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Kafka-ish: Kafka @Finborough

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In offering proof that Kafka is everything to everyone - writer-performer Jack Klaff plays various roles, including the man himself in what is a part tour, part immersion and part legend of Franz Kafka. He is a writer who achieved fame after his life was cut short due to succumbing to tuberculosis at the age of forty. He is probably better known for his reputation and the Kafkaesque style attributed to his writing than his life. But after this piece, you’re left curious to learn more about the man and his works. And that has to be the best theatrical tribute you could give a writer, even for a writer who stipulated that his works be destroyed upon his death. It’s currently playing at the Finborough Theatre . Franz Kafka was born in Prague in 1883. In 1901, he was admitted to a university and began studying law. While studying, he met Max Brod, who would become his best friend and eventual literary executor. Brod would posthumously publish many of his works and writings. Kafka’s life co

Life in London: When Theatre Goes Bad

On Friday evening I saw an awful piece of theatre in Kentish Town. It was at a theatre pub where the patrons of this boozer seemed to be street drinkers and addicts of various sorts. It was a pity they weren't in the play themselves as it would have given the play a little character. From time to time there were flashes of something that made it watchable, but for the most part I sat there wondering how many flats could be made from this upstairs space and whether it was productions like this that caused the death of theatre pubs across London.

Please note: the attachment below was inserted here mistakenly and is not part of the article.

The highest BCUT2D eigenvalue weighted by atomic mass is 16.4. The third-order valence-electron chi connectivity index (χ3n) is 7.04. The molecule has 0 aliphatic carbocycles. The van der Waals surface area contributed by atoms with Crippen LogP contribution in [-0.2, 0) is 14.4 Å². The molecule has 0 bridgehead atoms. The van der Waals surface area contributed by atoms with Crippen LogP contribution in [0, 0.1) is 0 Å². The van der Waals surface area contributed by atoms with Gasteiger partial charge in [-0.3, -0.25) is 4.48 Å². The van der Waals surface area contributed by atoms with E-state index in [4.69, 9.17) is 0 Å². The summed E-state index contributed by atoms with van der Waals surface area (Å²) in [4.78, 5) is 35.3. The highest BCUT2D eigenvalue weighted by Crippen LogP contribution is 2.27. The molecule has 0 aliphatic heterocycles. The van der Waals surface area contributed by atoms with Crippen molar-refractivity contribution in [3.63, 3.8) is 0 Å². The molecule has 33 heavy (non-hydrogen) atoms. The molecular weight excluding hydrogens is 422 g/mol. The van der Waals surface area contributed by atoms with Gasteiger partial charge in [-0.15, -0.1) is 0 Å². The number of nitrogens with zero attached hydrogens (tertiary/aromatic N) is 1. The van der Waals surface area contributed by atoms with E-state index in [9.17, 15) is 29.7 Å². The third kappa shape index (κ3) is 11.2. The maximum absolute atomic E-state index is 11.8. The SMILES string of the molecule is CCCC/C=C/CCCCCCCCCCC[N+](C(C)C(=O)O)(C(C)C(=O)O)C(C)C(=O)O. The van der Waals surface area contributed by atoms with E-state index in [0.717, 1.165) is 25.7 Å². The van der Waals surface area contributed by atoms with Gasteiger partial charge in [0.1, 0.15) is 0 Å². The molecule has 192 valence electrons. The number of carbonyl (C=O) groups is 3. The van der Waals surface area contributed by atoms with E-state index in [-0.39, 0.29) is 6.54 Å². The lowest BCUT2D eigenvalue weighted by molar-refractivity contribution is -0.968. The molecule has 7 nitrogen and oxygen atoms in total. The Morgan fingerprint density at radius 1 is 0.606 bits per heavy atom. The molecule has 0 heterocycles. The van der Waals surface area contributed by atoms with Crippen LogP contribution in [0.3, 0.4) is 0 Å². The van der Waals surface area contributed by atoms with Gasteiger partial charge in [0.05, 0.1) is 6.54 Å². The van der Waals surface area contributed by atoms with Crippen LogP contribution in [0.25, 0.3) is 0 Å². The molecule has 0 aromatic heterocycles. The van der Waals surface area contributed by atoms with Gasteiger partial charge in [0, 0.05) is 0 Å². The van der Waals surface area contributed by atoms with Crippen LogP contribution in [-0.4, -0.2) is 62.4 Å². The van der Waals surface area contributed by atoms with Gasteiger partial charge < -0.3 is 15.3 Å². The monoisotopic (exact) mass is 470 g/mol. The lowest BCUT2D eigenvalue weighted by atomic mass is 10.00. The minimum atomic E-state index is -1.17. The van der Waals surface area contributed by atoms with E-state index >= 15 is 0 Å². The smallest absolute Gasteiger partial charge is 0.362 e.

It isn't necessary to know the name of the production as it has finished, but a friend of a friend of friend was in the production. So at the end of the show the inevitible discussion and dilemma about what to say we thought of the show ensued. In the end we all settled for lying through our teeth and saying what a challenging and thought-provoking show it was. Well, actors can be so sensitive, and usually (as in this case) the director was primarily responsible for this shambles...

It was funny as a week earlier after seeing a production of Turandot at the Royal Opera the audience let it be known what they thought of the leads by reserving the largest applause for a supporting part of Liu the slave girl. Alas that was easier as with such a larger audience it was easier to be anonymous. So here's to those euphamisms for crap shows - interesting, challenging, and thought provoking. I intend to use them throughout the year for shows that aren't quite as memorable as August: Osage Country...

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